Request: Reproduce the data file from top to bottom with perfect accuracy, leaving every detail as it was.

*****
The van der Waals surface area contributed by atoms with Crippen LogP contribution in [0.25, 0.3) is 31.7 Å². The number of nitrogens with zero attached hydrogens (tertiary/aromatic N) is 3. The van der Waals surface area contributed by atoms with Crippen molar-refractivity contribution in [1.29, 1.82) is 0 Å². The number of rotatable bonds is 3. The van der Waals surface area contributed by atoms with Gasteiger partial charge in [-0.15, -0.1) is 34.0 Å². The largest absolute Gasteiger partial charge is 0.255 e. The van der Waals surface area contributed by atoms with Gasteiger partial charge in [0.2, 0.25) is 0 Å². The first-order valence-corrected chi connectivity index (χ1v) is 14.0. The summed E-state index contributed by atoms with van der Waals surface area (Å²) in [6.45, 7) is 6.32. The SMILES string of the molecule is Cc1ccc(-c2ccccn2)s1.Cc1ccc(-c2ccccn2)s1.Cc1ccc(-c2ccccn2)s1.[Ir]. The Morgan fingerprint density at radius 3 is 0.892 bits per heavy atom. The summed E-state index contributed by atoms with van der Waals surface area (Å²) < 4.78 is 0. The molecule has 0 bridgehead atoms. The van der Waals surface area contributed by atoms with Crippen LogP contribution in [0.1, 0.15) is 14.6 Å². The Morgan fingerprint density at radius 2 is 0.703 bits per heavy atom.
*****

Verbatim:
The van der Waals surface area contributed by atoms with Crippen LogP contribution in [0.25, 0.3) is 31.7 Å². The number of nitrogens with zero attached hydrogens (tertiary/aromatic N) is 3. The van der Waals surface area contributed by atoms with Crippen molar-refractivity contribution in [1.29, 1.82) is 0 Å². The number of rotatable bonds is 3. The van der Waals surface area contributed by atoms with Gasteiger partial charge in [-0.15, -0.1) is 34.0 Å². The largest absolute Gasteiger partial charge is 0.255 e. The van der Waals surface area contributed by atoms with Gasteiger partial charge in [0.2, 0.25) is 0 Å². The first-order valence-corrected chi connectivity index (χ1v) is 14.0. The summed E-state index contributed by atoms with van der Waals surface area (Å²) in [6.45, 7) is 6.32. The SMILES string of the molecule is Cc1ccc(-c2ccccn2)s1.Cc1ccc(-c2ccccn2)s1.Cc1ccc(-c2ccccn2)s1.[Ir]. The Morgan fingerprint density at radius 3 is 0.892 bits per heavy atom. The summed E-state index contributed by atoms with van der Waals surface area (Å²) < 4.78 is 0. The molecule has 0 bridgehead atoms. The van der Waals surface area contributed by atoms with Crippen LogP contribution in [0.1, 0.15) is 14.6 Å². The Morgan fingerprint density at radius 2 is 0.703 bits per heavy atom.